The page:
A GILT-BRONZE FIGURE OF GUANYIN IN A GROTTO
Song dynastyCast clad in a dhoti and scarf, adorned with a necklace and a tiara fronting the high chignon, seated in lalitasana on a separately cast platform with removable stylized grotto of pierced and pointed rocks framing the figure like a mandorla, all secured with linchpin tabs to a platform resting on rockwork, riveted to a stepped dais. 8 3/4in (22.2cm) high, overall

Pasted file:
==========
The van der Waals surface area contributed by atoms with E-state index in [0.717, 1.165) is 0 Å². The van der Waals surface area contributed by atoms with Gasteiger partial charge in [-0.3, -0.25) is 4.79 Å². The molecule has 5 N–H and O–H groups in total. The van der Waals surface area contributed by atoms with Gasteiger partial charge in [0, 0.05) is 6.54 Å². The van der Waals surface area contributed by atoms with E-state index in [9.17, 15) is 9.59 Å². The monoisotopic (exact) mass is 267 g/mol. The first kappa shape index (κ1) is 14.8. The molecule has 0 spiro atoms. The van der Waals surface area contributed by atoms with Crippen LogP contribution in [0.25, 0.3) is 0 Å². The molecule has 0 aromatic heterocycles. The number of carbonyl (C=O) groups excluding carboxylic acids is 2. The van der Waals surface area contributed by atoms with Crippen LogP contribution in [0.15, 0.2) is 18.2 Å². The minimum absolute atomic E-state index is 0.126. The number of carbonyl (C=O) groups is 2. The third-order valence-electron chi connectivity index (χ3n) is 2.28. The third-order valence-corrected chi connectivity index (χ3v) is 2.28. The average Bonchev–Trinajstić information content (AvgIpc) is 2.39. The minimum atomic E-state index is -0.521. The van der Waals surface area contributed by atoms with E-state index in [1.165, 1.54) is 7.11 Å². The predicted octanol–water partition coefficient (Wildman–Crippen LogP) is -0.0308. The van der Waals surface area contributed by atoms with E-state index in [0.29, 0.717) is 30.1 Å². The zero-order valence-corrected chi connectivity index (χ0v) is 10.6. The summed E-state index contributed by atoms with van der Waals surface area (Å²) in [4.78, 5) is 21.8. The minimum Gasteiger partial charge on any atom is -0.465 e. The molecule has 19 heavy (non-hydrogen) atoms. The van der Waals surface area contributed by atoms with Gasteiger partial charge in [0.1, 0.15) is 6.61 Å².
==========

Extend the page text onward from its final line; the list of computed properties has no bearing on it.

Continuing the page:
宋 鎏金銅坐岩自在觀音像Provenance:A Japanese private collection, by reputeRepresentations of Guanyin prior to the Song dynasty were masculine in appearance. By the Song dynasty, the bodhisattva was more often portrayed with androgynous characteristics, and this pose, with raised right leg and pendant left leg, with the weight supported by the left hand became popular. This posture accentuated the smooth lines and elegant form of Guanyin, giving rise to figures in this pose being called Zizai Guanyin, Guanyin at ease.A similar gilt-bronze figure seated on a stepped four-legged dais in the collection of the Freer Gallery of Art, Washington D.C., is illustrated by Hugo Munsterberg, Chinese Buddhist Bronzes, Tokyo, 1967, pl. 69; and another similar example also with a grotto was exhibited by J.J. Lally & Co., Buddhist Sculpture from Ancient China, March 10-31, 2017, cat. no. 19.